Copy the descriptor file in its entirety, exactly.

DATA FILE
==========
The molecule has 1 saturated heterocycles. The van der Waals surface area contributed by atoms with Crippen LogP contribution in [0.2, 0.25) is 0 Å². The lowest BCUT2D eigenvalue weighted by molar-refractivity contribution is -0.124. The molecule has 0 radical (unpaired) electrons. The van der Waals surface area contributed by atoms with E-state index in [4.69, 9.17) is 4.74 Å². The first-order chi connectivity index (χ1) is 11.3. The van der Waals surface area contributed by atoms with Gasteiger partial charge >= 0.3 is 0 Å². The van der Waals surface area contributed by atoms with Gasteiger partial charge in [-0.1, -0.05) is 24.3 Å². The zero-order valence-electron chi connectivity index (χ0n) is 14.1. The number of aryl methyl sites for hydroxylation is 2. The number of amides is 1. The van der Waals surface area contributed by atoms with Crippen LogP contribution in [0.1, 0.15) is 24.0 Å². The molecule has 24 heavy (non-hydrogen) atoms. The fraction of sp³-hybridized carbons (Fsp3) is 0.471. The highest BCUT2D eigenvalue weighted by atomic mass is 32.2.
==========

The molecule has 1 saturated heterocycles. The van der Waals surface area contributed by atoms with Crippen LogP contribution in [0.2, 0.25) is 0 Å². The lowest BCUT2D eigenvalue weighted by molar-refractivity contribution is -0.124. The molecule has 0 radical (unpaired) electrons. The van der Waals surface area contributed by atoms with E-state index in [4.69, 9.17) is 4.74 Å². The first-order chi connectivity index (χ1) is 11.3. The van der Waals surface area contributed by atoms with Gasteiger partial charge >= 0.3 is 0 Å². The van der Waals surface area contributed by atoms with Gasteiger partial charge in [-0.1, -0.05) is 24.3 Å². The zero-order valence-electron chi connectivity index (χ0n) is 14.1. The number of aryl methyl sites for hydroxylation is 2. The number of amides is 1. The van der Waals surface area contributed by atoms with Crippen LogP contribution in [0.1, 0.15) is 24.0 Å². The molecule has 24 heavy (non-hydrogen) atoms. The fraction of sp³-hybridized carbons (Fsp3) is 0.471. The highest BCUT2D eigenvalue weighted by atomic mass is 32.2.